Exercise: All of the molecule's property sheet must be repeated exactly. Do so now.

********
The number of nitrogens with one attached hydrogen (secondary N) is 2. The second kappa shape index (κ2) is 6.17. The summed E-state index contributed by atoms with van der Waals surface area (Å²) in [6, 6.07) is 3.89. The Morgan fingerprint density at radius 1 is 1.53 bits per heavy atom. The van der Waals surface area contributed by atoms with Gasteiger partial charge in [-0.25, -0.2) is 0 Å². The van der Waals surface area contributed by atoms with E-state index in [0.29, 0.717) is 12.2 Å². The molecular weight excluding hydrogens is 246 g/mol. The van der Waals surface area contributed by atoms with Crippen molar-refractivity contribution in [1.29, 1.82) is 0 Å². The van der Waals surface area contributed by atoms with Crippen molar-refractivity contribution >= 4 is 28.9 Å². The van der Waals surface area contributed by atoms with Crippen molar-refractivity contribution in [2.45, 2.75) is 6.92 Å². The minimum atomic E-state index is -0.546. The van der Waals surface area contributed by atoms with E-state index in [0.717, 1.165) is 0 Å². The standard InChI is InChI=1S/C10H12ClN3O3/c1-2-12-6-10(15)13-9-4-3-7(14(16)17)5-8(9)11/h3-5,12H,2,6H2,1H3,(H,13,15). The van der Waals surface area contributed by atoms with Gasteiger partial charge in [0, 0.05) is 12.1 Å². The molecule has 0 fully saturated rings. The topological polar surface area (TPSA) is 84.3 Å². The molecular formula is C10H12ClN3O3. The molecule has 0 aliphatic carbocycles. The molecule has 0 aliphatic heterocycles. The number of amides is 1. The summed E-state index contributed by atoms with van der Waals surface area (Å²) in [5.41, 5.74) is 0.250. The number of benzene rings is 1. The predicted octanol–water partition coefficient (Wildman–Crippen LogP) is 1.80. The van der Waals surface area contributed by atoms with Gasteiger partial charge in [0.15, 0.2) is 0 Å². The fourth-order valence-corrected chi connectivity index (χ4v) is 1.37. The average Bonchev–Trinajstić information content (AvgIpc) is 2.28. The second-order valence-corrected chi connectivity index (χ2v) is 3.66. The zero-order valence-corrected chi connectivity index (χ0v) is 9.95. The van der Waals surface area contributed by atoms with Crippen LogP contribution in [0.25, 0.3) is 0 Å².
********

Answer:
The number of nitrogens with one attached hydrogen (secondary N) is 2. The second kappa shape index (κ2) is 6.17. The summed E-state index contributed by atoms with van der Waals surface area (Å²) in [6, 6.07) is 3.89. The Morgan fingerprint density at radius 1 is 1.53 bits per heavy atom. The van der Waals surface area contributed by atoms with Gasteiger partial charge in [-0.25, -0.2) is 0 Å². The van der Waals surface area contributed by atoms with E-state index in [0.29, 0.717) is 12.2 Å². The molecular weight excluding hydrogens is 246 g/mol. The van der Waals surface area contributed by atoms with Crippen molar-refractivity contribution in [1.29, 1.82) is 0 Å². The van der Waals surface area contributed by atoms with Crippen molar-refractivity contribution >= 4 is 28.9 Å². The van der Waals surface area contributed by atoms with Crippen molar-refractivity contribution in [2.45, 2.75) is 6.92 Å². The minimum atomic E-state index is -0.546. The van der Waals surface area contributed by atoms with E-state index in [0.717, 1.165) is 0 Å². The standard InChI is InChI=1S/C10H12ClN3O3/c1-2-12-6-10(15)13-9-4-3-7(14(16)17)5-8(9)11/h3-5,12H,2,6H2,1H3,(H,13,15). The van der Waals surface area contributed by atoms with Gasteiger partial charge in [0, 0.05) is 12.1 Å². The molecule has 0 fully saturated rings. The topological polar surface area (TPSA) is 84.3 Å². The molecular formula is C10H12ClN3O3. The molecule has 0 aliphatic carbocycles. The molecule has 0 aliphatic heterocycles. The number of amides is 1. The summed E-state index contributed by atoms with van der Waals surface area (Å²) in [5.41, 5.74) is 0.250. The number of benzene rings is 1. The predicted octanol–water partition coefficient (Wildman–Crippen LogP) is 1.80. The van der Waals surface area contributed by atoms with Gasteiger partial charge in [0.15, 0.2) is 0 Å². The fourth-order valence-corrected chi connectivity index (χ4v) is 1.37. The average Bonchev–Trinajstić information content (AvgIpc) is 2.28. The second-order valence-corrected chi connectivity index (χ2v) is 3.66. The zero-order valence-corrected chi connectivity index (χ0v) is 9.95. The van der Waals surface area contributed by atoms with Crippen LogP contribution in [0.25, 0.3) is 0 Å².